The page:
Ferrari president Luca di Montezemolo has suggested that the time has come for new younger management to take over the running of Formula 1.
Amid a desire to see the sport get some fresh impetus to attract a wider audience, di Montezemolo has suggested that F1 commercial boss Bernie Ecclestone should ease his grip of the sport.
"We need people with a more modern view," di Montezemolo told The Independent. "It is the same in my company. In a couple of years I will no longer be the person for Ferrari. Someone else will come.
"What I always say to Bernie is that the one-man show in life is finished. You need a team around you. We have to ask these questions in a positive way and look ahead. Sooner or later it will happen to Bernie as to me."
Di Montezemolo believes that F1 should think carefully about the venues it races at, as he questions the value of racing in countries where there is little enthusiasm for the sport among the public.
"Three years ago, I was so impressed when I was invited to open Le Mans," he said. "It was a party. You go to the pits in some circuits in F1 and it's like a desert. Do you think it good that we race in the middle of nowhere? Without the public, without the fans, the flags, the passion, it is cold. I don't like it.
"Bernie is always upset when I say this, but listen, today, if you have a girlfriend, say 20 years old, with low-fare airlines you can go around the world for less money than a long weekend in Monza. This should not be possible anymore.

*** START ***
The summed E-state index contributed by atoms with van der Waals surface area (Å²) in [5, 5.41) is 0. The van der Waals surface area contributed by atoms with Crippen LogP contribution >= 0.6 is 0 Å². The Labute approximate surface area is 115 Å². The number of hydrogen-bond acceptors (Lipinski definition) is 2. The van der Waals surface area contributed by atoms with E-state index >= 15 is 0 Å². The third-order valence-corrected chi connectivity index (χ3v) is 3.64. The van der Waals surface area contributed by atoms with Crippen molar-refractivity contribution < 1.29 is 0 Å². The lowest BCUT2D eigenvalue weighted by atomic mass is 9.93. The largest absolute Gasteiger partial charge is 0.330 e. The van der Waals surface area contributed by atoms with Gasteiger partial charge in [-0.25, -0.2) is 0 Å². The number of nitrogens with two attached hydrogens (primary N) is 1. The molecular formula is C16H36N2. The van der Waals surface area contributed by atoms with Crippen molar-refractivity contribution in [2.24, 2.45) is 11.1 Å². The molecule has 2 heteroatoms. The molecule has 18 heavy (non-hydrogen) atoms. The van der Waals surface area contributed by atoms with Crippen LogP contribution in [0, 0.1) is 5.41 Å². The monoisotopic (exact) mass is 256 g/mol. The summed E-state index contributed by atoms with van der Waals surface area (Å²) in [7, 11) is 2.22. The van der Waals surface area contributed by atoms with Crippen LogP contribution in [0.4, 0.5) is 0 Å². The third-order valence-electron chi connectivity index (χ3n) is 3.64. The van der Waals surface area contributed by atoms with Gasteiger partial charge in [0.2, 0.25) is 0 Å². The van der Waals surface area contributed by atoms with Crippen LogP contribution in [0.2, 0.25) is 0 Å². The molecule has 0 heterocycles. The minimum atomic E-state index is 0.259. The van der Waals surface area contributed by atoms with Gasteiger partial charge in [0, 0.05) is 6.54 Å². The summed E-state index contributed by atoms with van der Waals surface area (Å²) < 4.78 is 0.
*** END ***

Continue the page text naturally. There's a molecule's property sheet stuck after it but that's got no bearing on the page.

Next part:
"The world is changing a lot. Ferrari wants to play a role in the future. In terms of the competition this year, the return to the United States, this season has been very good. But you have to look to the future. The time to make decisions about the future is when you have success.
"If you don't, you are forced to make them when you are in trouble – and that is bad. We are very close to opening a new page in the future of Formula 1, acknowledging the good work that Bernie has done but moving on."
Di Montezemolo also suggested that if German prosecutors investigating bribery allegations in the Gerhard Gribkowsky affair do decide to take further action against Ecclestone, then the F1 supremo should step down.
"First of all, I hope for Bernie and F1 that nothing will happen," he said. "If Bernie is accused, I think he will be the first to give a step back in the interests of Formula 1. This could be bad for F1."